By Mike Smith
A question I get many times from the runners I interact with is “What place does speedwork have in training for a 26 mile race, Mike?” The question is a good one; in a race so far, wouldn’t you want to just get good at running for a long time? Why would anyone need to practice running fast? It turns out that faster workouts don’t only have to be performed because you want to be a sprinter. These types of workouts can play an important part in preparing for longer races as well.
Speedwork for marathoners has been highlighted in the training of world-class runners since the 1960’s. When studying the training of these athletes there is great variation in this type of work; how long, how far, how much, the recovery, on the track, on the road, and when in the training cycle this falls. The one common aspect of all this work, and the most important aspect at that, is that the pace is faster than the goal pace of the race these athletes are preparing for.
I like the starting point for this explanation to be that the best way to run a marathon, no matter how fast, is with good pacing. When you target a goal race pace, you want to train to become as comfortable at that pace as possible. One obvious way to do that is to practice that goal race pace during certain workouts or long runs. Another way is to spend some time at paces even faster than that goal pace. This is where speedwork for marathon training comes into play.
The largest benefits to running shorter, faster workouts while getting ready for a big race is to make you more efficient at that pace which you hope to maintain for 3, 4, or 5 hours through the improvement in running economy, or how efficiently you use oxygen at a particular pace. Many people are surprised that these benefits can be derived by only slight increases in pace, not necessarily by “sprinting”. For example, threshold running, or tempo runs, tend to be only slightly faster than marathon goal pace, however can make a great difference in how comfortable that race pace feels. Even adding strides, or quick accelerations, to the end of a run can have this effect.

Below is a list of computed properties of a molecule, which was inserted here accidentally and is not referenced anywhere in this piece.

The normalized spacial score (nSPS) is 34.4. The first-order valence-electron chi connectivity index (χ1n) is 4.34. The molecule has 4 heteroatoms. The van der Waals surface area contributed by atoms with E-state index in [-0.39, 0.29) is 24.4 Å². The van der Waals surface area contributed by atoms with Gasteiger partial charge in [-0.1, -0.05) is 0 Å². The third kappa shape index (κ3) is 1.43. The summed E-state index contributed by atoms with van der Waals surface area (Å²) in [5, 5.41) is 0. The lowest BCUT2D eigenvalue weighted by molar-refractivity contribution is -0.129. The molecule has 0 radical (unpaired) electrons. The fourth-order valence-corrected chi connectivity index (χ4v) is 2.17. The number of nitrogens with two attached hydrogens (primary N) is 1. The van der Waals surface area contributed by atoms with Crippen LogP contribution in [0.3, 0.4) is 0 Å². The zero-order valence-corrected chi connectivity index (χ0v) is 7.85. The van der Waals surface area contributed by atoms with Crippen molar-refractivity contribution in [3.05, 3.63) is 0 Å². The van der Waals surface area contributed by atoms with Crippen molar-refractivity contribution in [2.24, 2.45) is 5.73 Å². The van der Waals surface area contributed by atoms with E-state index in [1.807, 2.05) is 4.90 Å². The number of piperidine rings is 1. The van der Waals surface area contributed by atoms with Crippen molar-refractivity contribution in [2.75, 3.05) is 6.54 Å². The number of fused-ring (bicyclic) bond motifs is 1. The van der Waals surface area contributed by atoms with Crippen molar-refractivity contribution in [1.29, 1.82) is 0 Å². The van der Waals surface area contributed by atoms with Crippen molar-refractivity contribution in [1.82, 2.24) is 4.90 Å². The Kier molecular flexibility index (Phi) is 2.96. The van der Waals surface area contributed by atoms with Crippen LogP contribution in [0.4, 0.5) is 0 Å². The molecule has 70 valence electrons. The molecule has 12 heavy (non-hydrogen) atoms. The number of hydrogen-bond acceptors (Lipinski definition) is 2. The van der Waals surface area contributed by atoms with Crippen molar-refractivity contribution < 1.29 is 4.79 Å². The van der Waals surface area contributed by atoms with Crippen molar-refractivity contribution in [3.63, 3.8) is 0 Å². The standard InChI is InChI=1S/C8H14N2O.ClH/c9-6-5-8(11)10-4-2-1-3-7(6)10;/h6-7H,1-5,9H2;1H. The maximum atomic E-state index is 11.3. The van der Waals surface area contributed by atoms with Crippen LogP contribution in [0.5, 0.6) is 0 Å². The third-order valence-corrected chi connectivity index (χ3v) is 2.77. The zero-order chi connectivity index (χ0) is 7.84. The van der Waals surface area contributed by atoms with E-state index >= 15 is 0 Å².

Depending on your running background, sometimes a speed workout can feel unnatural to a distance runner. Because you aren’t used to this type of running, arms and legs may feel out of sync, breathing is labored, and pacing can be all over the place. This is OK, remember, most of us aren’t trying to become short distance speedsters, these workouts are done with our longer races in mind and their benefits can be derived without the workouts being perfect. Also keep in mind, like any new piece of training, it takes time to adapt, don’t seek perfection from the get go!
Once you do get used to these faster workouts, you’ll find they are a lot of fun. With the marathon being such an aerobic race, most of the preparation is long hours and mile after mile of slower running. These workouts give you a chance to create some turnover in your legs and break out of the drudgery of running lots of miles.
At the Run SMART Project, we recommend working with a coach who can help design these workouts with you specifically in mind, and also impart the knowledge you’ll need to do them safely and effectively. Once you’re off the ground, you’ll find speedwork to be an important piece of your preparations for long distance races!